20509 - STRATEGIC PUBLIC MANAGEMENT
Course taught in English
(9 credits - I sem. - OB | SECS-P/07)
The course aims at providing the students with a conceptual framework in order to analyze the most critical short- and long-term issues public organizations and international institutions are currently facing, and to develop the skills needed to address strategic choices within complex environments. This includes determining:
- The service-mix a public organization should provide,
- The network of actors the organization should interact with,
- The nature and mode of interaction between the organization and other actors,
- The strategies the organization should purse to effectively achieve its objectives.
A number of relevant case studies at the national and international level will be discussed throughout the course.
At the end of the course students are expected to achieve:
- a good understanding of strategic-management for public sector organizations and international institutions;
- the ability to single out and analyze critical short- and long-term issues that public sector organizations have to face;
- the ability to design recommendations for strategic choices;
- the ability to foster the implementation of such strategies, through leadership skills.
Course Content Summary
The course is divided in three blocks, and it’s characterized by an increasingly active-learning oriented approach, along a continuum that starts with concepts and notions and ends with a purely inductive learning approach. The first block is based on face-to-face classes where students are expected to contribute with their own experience and intuition to the class discussion, the second block blends theoretical insights, instruments and practical case studies, and the last block is mainly delivered through concrete cases and with the interaction with guest speakers. Throughout the course, students are expected to contribute actively to the learning process.
- Strategic public management: introductory issues
The first introductory set of sessions aims at providing a common vocabulary and to understand the different views on of the role of strategic public management across time and space. Well-established theories and scientific debates about the nature and evolution of public management are presented in this block, as well as a set of ‘archetypes’ that will allow students to read and understand the functioning dynamics of public administrations and international organizations, as well as the interaction and overlap between strategy and policy.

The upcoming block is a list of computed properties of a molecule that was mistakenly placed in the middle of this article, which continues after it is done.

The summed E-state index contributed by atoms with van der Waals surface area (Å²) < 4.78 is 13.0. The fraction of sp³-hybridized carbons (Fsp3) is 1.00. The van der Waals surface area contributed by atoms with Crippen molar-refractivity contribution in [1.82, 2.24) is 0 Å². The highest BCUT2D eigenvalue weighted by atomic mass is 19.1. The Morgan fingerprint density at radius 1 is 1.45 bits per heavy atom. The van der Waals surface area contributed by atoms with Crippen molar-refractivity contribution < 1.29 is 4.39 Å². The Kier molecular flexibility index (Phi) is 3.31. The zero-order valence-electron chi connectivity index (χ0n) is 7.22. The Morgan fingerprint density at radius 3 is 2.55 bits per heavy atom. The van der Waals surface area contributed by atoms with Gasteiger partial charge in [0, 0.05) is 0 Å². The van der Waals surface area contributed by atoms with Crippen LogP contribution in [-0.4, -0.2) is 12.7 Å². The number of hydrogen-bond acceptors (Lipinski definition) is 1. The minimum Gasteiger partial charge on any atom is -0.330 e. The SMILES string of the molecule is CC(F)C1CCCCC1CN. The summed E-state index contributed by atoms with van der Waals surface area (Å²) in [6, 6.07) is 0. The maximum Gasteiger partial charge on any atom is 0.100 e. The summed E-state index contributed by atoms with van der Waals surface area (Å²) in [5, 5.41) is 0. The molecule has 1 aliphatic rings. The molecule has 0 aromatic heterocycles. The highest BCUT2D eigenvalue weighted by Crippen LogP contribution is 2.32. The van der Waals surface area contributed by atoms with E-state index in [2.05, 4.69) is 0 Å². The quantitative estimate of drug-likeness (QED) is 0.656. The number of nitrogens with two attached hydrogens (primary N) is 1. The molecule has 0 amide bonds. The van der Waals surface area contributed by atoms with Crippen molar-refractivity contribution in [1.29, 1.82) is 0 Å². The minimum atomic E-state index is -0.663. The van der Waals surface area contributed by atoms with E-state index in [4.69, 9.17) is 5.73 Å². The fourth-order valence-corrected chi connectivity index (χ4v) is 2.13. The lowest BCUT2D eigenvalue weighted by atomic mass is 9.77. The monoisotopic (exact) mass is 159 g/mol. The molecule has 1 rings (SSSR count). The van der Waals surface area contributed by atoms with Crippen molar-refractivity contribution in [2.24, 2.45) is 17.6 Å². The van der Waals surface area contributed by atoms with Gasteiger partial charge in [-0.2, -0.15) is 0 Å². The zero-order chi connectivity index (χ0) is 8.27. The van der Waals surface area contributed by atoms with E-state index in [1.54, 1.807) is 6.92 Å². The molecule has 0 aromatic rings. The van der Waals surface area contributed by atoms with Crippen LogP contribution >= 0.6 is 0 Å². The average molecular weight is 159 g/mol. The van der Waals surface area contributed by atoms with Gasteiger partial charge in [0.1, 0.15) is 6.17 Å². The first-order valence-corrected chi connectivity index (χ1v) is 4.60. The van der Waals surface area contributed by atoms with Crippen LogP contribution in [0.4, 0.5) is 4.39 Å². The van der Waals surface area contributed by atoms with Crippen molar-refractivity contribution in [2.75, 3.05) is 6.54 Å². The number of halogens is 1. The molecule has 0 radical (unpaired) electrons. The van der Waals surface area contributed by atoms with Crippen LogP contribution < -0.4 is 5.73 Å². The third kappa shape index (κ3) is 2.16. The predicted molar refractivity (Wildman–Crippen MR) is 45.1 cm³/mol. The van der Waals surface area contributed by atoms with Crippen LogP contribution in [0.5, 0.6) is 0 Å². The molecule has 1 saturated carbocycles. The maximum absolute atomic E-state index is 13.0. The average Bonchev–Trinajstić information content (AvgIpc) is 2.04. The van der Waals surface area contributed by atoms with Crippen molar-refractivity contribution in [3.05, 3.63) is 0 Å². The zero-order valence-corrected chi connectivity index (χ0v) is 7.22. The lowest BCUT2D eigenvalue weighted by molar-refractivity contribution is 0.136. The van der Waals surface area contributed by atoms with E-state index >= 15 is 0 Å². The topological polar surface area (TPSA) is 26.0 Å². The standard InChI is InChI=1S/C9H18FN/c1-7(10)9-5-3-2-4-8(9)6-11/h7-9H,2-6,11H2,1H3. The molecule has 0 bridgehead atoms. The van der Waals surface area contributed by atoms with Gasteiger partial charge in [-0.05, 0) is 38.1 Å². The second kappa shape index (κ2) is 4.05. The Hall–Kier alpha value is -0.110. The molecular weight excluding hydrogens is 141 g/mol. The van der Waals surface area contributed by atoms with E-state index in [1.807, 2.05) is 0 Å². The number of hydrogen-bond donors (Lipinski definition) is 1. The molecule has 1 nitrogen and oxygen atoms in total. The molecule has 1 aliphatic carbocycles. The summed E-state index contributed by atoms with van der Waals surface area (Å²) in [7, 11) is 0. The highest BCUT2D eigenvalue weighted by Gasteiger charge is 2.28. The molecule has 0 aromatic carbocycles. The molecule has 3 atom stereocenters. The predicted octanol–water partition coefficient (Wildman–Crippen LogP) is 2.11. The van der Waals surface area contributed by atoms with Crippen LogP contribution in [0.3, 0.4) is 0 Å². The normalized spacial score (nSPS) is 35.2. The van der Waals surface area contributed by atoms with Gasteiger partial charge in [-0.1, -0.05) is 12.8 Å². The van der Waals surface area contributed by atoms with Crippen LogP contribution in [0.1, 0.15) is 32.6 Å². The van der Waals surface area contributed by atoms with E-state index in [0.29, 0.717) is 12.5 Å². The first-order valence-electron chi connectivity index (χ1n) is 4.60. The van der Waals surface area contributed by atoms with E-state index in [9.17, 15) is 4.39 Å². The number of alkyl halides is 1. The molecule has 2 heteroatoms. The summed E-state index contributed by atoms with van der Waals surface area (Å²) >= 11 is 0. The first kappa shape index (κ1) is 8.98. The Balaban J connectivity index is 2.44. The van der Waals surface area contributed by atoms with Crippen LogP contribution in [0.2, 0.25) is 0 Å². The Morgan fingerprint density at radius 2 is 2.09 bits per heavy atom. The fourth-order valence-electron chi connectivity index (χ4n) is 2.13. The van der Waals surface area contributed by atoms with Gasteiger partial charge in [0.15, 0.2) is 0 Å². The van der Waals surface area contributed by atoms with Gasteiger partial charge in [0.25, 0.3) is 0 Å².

The second block comes to terms with what strategy is, how strategy develops within public organizations and international institutions and what management issues have to be considered in terms of strategy implementation. Theoretical foundations of strategy formation are explored as well as the issues related to the tools for strategy formulation in public context: such tools help the organizations to create the rational understanding for envisioning and supporting sustainable policies. Furthermore, the role of public managers and their skills in strategy-making are explored: in order to deal effectively with the challenges that public organizations have to face, public managers have to acquire knowledge and skills in strategic management. Public manager has in fact to be able to grasp the complexity of the realty and employ critically theoretical models and managerial tools.
- Decision-making and strategy implementation:
The third block focuses on decision-making in public organizations, encompassing both policy-making and management. Differences and interdependencies between policy and strategy are analyzed, as well as issues concerning public corporate governance. Theoretical foundations of corporate governance are presented and illustrated, in practice, through case discussion. Strategy implementation, besides, is often a complex process and suffer from distortions due to the multiple actors and interests involved; a deep understanding of the management’s role as a change enabler is developed.
Detailed Description of Assessment Methods
Individual and group-assignment to be delivered during the course
Written final test
Attending students will have the possibility to take the final exam either in the January or in the February session
Non attending students
- Selected chapters from Hood C. (2000) The art of the state: Culture, rhetoric, and public management, Oxford University Press
- Selected chapters from Lega F., Cristofoli D. (2009) Strategic Public Management. Egea: Milan
- Further readings provided by the faculty
Last change 15/07/2015 17:13